New NICSA Survey Finds Wide Variation in Policies on Beneficiary Designations
Contact: Alyssa Gagen
Director of Social Media and Marketing, NICSA
Boston, MA, November 5, 2014—Policies and procedures regarding beneficiary designations vary widely, concludes a NICSA survey of retirement plan administrators and individual retirement account custodians released today. The survey was conducted in June by NICSA’s Retirement Committee, with the assistance of the Insured Retirement Institute.
Beneficiary designations are important to consumers because retirement accounts are excluded from an investor’s estate upon death. Instead, the assets in the accounts are transferred to heirs according to the terms of the beneficiary designations provided by account holders.
The survey found little consensus among providers when it comes to policies for naming beneficiaries or for the documentation required after death. For example, there was no consensus on the appropriate default beneficiary when an IRA account holder fails to name a beneficiary. Only 30% of respondents name the estate as the default beneficiary, while 43% designate a surviving spouse and then the estate, and 22% distribute first to a surviving spouse and then to children -- and only after that to the estate.
Even in policy areas where there was more consensus, there was rarely unanimity. Few survey responses received close to 100% support.
Because of the variance among firms, investors and their beneficiaries working with more than one provider could well be subject to multiple policies and will likely need to provide each provider with different information.
“There’s usually a lot more consistency in operational policies in the asset management industry than there is here,” notes Theresa Hamacher, NICSA’s President. “We hope that the survey generates a dialogue about policies for beneficiary designations.”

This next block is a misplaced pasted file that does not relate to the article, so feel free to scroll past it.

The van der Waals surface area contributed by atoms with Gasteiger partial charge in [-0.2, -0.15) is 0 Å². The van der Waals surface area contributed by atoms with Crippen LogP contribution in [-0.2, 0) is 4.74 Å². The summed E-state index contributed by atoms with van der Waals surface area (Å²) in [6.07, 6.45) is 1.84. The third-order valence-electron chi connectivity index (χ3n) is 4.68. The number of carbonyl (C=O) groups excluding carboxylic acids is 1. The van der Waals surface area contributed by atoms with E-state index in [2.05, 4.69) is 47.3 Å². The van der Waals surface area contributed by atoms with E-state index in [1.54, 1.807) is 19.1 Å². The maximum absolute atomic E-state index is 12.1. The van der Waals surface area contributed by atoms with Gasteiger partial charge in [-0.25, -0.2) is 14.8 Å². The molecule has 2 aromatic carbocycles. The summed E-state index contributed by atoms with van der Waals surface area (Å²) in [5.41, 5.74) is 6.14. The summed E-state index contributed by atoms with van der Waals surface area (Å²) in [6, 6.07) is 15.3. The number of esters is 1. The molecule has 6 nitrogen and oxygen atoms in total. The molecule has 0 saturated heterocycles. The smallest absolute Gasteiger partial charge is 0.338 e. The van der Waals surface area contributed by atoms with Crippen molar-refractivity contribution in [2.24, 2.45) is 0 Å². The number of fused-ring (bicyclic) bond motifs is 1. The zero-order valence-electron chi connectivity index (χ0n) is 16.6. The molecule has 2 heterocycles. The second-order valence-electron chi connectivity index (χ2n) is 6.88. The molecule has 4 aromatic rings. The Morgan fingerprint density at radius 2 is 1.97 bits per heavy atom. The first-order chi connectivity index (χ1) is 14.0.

Beneficiary designations can be very complex, which means that administering them often involves considerable manual processing. In fact, only 1 in 4 survey respondents have an online capability that enables investors to update designations themselves.
Complete survey results are available to NICSA and Insured Retirement Institute members at www.nicsa.org and www.irionline.org.
NICSA is a not-for-profit trade association founded in 1962 that provides the global investment management industry with discussion and education forums to better serve its customers by developing operational best practices. NICSA forums enable associates of asset managers, distributors, and service providers to collaborate to establish standards for operational best practices to assist compliance with regulations and continuously improve operating performance; stay up-to-date on the latest developments through education and information sharing; learn about trends in all types of investment vehicles, including mutual funds, hedge funds, unit investment trusts, UCITs and ETFs and connect members with peers to network and learn from each other, and foster skills that can help advance careers. For more information, visit www.nicsa.org